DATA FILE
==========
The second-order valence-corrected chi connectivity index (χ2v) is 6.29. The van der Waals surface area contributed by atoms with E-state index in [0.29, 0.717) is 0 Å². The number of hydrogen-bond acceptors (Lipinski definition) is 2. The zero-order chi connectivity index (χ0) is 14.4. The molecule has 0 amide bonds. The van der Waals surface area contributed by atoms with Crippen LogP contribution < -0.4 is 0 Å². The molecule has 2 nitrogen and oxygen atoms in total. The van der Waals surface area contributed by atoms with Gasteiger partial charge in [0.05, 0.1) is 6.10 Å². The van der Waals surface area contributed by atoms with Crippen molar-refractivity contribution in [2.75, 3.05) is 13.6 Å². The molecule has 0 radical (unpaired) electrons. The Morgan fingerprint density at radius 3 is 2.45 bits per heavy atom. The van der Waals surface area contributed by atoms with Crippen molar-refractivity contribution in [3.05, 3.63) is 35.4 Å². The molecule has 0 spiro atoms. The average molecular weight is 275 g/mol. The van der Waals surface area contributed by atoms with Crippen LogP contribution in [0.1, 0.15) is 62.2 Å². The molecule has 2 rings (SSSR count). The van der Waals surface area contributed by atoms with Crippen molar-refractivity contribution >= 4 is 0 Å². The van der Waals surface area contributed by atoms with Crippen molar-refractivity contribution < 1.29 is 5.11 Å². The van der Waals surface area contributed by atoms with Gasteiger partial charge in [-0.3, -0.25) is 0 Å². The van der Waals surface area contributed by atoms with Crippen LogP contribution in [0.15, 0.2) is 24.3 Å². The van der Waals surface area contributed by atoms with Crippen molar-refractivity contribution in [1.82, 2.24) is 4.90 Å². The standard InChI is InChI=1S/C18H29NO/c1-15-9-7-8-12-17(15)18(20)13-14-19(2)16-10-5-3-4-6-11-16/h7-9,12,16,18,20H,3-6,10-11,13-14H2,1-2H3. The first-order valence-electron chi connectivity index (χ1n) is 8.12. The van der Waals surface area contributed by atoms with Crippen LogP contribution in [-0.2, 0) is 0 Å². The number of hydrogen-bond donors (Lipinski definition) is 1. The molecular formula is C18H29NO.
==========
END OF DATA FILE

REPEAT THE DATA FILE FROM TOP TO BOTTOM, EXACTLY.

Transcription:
The second-order valence-corrected chi connectivity index (χ2v) is 6.29. The van der Waals surface area contributed by atoms with E-state index in [0.29, 0.717) is 0 Å². The number of hydrogen-bond acceptors (Lipinski definition) is 2. The zero-order chi connectivity index (χ0) is 14.4. The molecule has 0 amide bonds. The van der Waals surface area contributed by atoms with Crippen LogP contribution < -0.4 is 0 Å². The molecule has 2 nitrogen and oxygen atoms in total. The van der Waals surface area contributed by atoms with Gasteiger partial charge in [0.05, 0.1) is 6.10 Å². The van der Waals surface area contributed by atoms with Crippen molar-refractivity contribution in [2.75, 3.05) is 13.6 Å². The molecule has 0 radical (unpaired) electrons. The Morgan fingerprint density at radius 3 is 2.45 bits per heavy atom. The van der Waals surface area contributed by atoms with Crippen molar-refractivity contribution in [3.05, 3.63) is 35.4 Å². The molecule has 0 spiro atoms. The average molecular weight is 275 g/mol. The van der Waals surface area contributed by atoms with Crippen LogP contribution in [0.1, 0.15) is 62.2 Å². The molecule has 2 rings (SSSR count). The van der Waals surface area contributed by atoms with Crippen molar-refractivity contribution >= 4 is 0 Å². The van der Waals surface area contributed by atoms with Crippen molar-refractivity contribution < 1.29 is 5.11 Å². The van der Waals surface area contributed by atoms with Gasteiger partial charge in [-0.3, -0.25) is 0 Å². The van der Waals surface area contributed by atoms with Crippen LogP contribution in [0.15, 0.2) is 24.3 Å². The van der Waals surface area contributed by atoms with Crippen molar-refractivity contribution in [1.82, 2.24) is 4.90 Å². The standard InChI is InChI=1S/C18H29NO/c1-15-9-7-8-12-17(15)18(20)13-14-19(2)16-10-5-3-4-6-11-16/h7-9,12,16,18,20H,3-6,10-11,13-14H2,1-2H3. The first-order valence-electron chi connectivity index (χ1n) is 8.12. The van der Waals surface area contributed by atoms with Crippen LogP contribution in [-0.2, 0) is 0 Å². The number of hydrogen-bond donors (Lipinski definition) is 1. The molecular formula is C18H29NO.